A spike in the number fatalities on Northland roads has prompted police to call for motorists to slow down.

Northland road policing manager Inspector Murray Hodson said five motorcyclists, six car drivers and one pedestrian had been killed in crashes so far this year - compared to nine at this time last year.

He said the causes of the crashes included speed, alcohol and not wearing seatbelts.

"There has also been a spike in people hospitalised for more than three days by serious injury," Mr Hodson said.


"This means ongoing suffering for those injured and their families. The margin between being seriously injured and dying is fine."

Many crashes occur when people were near their destination, he said.

Speed was also creeping up, with the average speed in 50km/h areas now clocked at 67.5km/h and at 117km/h in 100km/h areas.

Mr Hodson said drivers were not following the "basics" of good driving: slowing down, driving to the conditions, not drinking and driving, wearing seatbelts and concentrating on the road.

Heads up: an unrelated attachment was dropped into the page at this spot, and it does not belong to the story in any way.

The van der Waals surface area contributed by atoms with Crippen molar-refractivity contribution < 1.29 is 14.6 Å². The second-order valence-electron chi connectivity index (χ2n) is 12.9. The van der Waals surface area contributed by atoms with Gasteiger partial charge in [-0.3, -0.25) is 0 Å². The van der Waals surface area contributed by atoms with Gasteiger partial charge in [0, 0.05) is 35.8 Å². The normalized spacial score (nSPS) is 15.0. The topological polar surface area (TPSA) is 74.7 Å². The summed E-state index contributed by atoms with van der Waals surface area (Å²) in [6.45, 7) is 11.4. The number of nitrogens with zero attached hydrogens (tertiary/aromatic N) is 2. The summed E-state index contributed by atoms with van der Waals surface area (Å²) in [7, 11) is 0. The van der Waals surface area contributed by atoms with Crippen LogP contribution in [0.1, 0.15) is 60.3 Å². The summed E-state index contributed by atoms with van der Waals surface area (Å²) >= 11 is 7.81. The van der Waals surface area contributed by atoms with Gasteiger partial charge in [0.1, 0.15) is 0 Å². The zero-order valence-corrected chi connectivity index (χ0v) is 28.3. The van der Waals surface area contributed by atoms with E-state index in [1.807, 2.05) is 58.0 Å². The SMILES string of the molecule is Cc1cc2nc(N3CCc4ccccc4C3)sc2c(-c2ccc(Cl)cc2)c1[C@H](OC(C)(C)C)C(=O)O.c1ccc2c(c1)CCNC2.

"People are making simple mistakes and are becoming complacent like thinking they only have a short distance to drive, so they will be fine.

"It is always devastating to have to tell a family that a loved one has died or ended up in hospital with life-threatening injuries. This doesn't have to happen if we all stick to the basic rules of driving and consider all other road users."

Police were working with partner agencies, including sports clubs, to reduce trauma on the roads, Mr Hodson said.

The Northland District Health Board also runs programmes for drink drivers who reoffend, he said.